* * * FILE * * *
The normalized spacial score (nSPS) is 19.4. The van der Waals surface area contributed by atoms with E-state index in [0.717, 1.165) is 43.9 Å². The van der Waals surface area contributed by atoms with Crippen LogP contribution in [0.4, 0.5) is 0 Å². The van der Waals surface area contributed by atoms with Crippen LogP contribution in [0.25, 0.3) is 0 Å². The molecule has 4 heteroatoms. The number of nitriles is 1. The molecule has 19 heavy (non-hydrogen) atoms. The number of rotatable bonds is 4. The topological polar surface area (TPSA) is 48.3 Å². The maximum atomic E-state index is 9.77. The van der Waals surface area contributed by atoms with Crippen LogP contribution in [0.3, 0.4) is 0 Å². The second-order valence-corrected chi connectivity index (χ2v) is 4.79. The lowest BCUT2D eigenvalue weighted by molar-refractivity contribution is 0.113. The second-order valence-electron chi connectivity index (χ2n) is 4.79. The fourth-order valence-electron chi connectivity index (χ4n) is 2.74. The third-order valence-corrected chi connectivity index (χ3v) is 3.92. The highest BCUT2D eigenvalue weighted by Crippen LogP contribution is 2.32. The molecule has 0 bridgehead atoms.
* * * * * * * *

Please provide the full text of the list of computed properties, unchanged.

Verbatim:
The normalized spacial score (nSPS) is 19.4. The van der Waals surface area contributed by atoms with E-state index in [0.717, 1.165) is 43.9 Å². The van der Waals surface area contributed by atoms with Crippen LogP contribution in [0.4, 0.5) is 0 Å². The van der Waals surface area contributed by atoms with Crippen LogP contribution in [0.25, 0.3) is 0 Å². The molecule has 4 heteroatoms. The number of nitriles is 1. The molecule has 19 heavy (non-hydrogen) atoms. The number of rotatable bonds is 4. The topological polar surface area (TPSA) is 48.3 Å². The maximum atomic E-state index is 9.77. The van der Waals surface area contributed by atoms with Crippen LogP contribution in [0.3, 0.4) is 0 Å². The second-order valence-corrected chi connectivity index (χ2v) is 4.79. The lowest BCUT2D eigenvalue weighted by molar-refractivity contribution is 0.113. The second-order valence-electron chi connectivity index (χ2n) is 4.79. The fourth-order valence-electron chi connectivity index (χ4n) is 2.74. The third-order valence-corrected chi connectivity index (χ3v) is 3.92. The highest BCUT2D eigenvalue weighted by Crippen LogP contribution is 2.32. The molecule has 0 bridgehead atoms.